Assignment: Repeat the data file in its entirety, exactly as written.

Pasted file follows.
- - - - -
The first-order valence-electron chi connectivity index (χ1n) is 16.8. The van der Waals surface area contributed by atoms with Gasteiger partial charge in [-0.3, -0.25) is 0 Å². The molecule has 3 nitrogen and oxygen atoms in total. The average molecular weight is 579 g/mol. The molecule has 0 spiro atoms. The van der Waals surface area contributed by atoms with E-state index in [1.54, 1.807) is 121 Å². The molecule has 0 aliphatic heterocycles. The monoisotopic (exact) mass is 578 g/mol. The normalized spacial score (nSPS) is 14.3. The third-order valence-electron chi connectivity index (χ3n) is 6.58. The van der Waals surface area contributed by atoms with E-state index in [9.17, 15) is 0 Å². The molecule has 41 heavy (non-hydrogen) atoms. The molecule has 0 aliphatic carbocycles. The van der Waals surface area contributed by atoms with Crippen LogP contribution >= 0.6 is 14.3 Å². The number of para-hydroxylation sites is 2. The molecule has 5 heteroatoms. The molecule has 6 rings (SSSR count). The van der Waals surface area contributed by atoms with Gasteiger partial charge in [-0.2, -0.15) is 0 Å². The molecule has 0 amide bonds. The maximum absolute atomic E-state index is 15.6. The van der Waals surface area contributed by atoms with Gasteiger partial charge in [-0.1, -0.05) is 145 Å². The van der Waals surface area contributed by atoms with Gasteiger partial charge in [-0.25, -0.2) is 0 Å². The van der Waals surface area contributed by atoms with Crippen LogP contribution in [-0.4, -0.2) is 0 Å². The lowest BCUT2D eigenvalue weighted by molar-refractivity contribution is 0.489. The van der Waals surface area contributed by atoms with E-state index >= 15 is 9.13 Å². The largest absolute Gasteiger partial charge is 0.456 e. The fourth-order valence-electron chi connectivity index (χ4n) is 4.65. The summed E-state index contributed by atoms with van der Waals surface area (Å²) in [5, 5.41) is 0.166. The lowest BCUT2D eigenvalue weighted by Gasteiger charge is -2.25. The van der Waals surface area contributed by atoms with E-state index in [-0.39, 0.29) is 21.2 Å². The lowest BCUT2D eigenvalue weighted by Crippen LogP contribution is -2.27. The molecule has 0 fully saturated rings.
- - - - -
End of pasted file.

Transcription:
The first-order valence-electron chi connectivity index (χ1n) is 16.8. The van der Waals surface area contributed by atoms with Gasteiger partial charge in [-0.3, -0.25) is 0 Å². The molecule has 3 nitrogen and oxygen atoms in total. The average molecular weight is 579 g/mol. The molecule has 0 spiro atoms. The van der Waals surface area contributed by atoms with E-state index in [1.54, 1.807) is 121 Å². The molecule has 0 aliphatic heterocycles. The monoisotopic (exact) mass is 578 g/mol. The normalized spacial score (nSPS) is 14.3. The third-order valence-electron chi connectivity index (χ3n) is 6.58. The van der Waals surface area contributed by atoms with E-state index in [9.17, 15) is 0 Å². The molecule has 41 heavy (non-hydrogen) atoms. The molecule has 0 aliphatic carbocycles. The van der Waals surface area contributed by atoms with Crippen LogP contribution >= 0.6 is 14.3 Å². The number of para-hydroxylation sites is 2. The molecule has 5 heteroatoms. The molecule has 6 rings (SSSR count). The van der Waals surface area contributed by atoms with Gasteiger partial charge in [-0.2, -0.15) is 0 Å². The molecule has 0 amide bonds. The maximum absolute atomic E-state index is 15.6. The van der Waals surface area contributed by atoms with Gasteiger partial charge in [-0.1, -0.05) is 145 Å². The van der Waals surface area contributed by atoms with Gasteiger partial charge in [-0.25, -0.2) is 0 Å². The van der Waals surface area contributed by atoms with Crippen LogP contribution in [-0.4, -0.2) is 0 Å². The lowest BCUT2D eigenvalue weighted by molar-refractivity contribution is 0.489. The van der Waals surface area contributed by atoms with E-state index >= 15 is 9.13 Å². The largest absolute Gasteiger partial charge is 0.456 e. The fourth-order valence-electron chi connectivity index (χ4n) is 4.65. The summed E-state index contributed by atoms with van der Waals surface area (Å²) in [5, 5.41) is 0.166. The lowest BCUT2D eigenvalue weighted by Gasteiger charge is -2.25. The van der Waals surface area contributed by atoms with E-state index in [-0.39, 0.29) is 21.2 Å². The lowest BCUT2D eigenvalue weighted by Crippen LogP contribution is -2.27. The molecule has 0 fully saturated rings.